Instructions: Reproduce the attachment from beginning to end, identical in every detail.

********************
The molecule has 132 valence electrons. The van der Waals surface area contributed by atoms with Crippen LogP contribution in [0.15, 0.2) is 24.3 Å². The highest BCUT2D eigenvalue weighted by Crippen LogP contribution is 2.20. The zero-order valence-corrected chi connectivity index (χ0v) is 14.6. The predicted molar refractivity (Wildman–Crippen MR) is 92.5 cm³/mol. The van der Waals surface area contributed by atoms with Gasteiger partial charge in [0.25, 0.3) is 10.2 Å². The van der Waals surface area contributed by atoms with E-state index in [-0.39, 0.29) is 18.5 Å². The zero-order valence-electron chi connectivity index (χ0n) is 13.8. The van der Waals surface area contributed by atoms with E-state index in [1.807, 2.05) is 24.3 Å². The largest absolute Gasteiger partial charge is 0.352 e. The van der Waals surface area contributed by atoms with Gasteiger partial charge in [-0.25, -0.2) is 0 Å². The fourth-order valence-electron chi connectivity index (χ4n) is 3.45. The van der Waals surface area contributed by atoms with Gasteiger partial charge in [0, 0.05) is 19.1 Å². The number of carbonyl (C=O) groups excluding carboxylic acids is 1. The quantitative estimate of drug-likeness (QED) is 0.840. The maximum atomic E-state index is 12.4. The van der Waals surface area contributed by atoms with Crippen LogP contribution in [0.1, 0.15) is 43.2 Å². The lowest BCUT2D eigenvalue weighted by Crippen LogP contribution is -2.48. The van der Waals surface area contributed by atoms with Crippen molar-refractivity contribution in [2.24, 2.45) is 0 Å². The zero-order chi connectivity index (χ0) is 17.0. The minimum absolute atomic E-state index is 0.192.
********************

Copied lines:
The molecule has 132 valence electrons. The van der Waals surface area contributed by atoms with Crippen LogP contribution in [0.15, 0.2) is 24.3 Å². The highest BCUT2D eigenvalue weighted by Crippen LogP contribution is 2.20. The zero-order valence-corrected chi connectivity index (χ0v) is 14.6. The predicted molar refractivity (Wildman–Crippen MR) is 92.5 cm³/mol. The van der Waals surface area contributed by atoms with Gasteiger partial charge in [0.25, 0.3) is 10.2 Å². The van der Waals surface area contributed by atoms with E-state index in [-0.39, 0.29) is 18.5 Å². The zero-order valence-electron chi connectivity index (χ0n) is 13.8. The van der Waals surface area contributed by atoms with E-state index in [1.807, 2.05) is 24.3 Å². The largest absolute Gasteiger partial charge is 0.352 e. The van der Waals surface area contributed by atoms with Gasteiger partial charge in [-0.25, -0.2) is 0 Å². The fourth-order valence-electron chi connectivity index (χ4n) is 3.45. The van der Waals surface area contributed by atoms with Gasteiger partial charge in [0, 0.05) is 19.1 Å². The number of carbonyl (C=O) groups excluding carboxylic acids is 1. The quantitative estimate of drug-likeness (QED) is 0.840. The maximum atomic E-state index is 12.4. The van der Waals surface area contributed by atoms with Crippen LogP contribution in [0.1, 0.15) is 43.2 Å². The lowest BCUT2D eigenvalue weighted by Crippen LogP contribution is -2.48. The van der Waals surface area contributed by atoms with Crippen molar-refractivity contribution in [2.24, 2.45) is 0 Å². The zero-order chi connectivity index (χ0) is 17.0. The minimum absolute atomic E-state index is 0.192.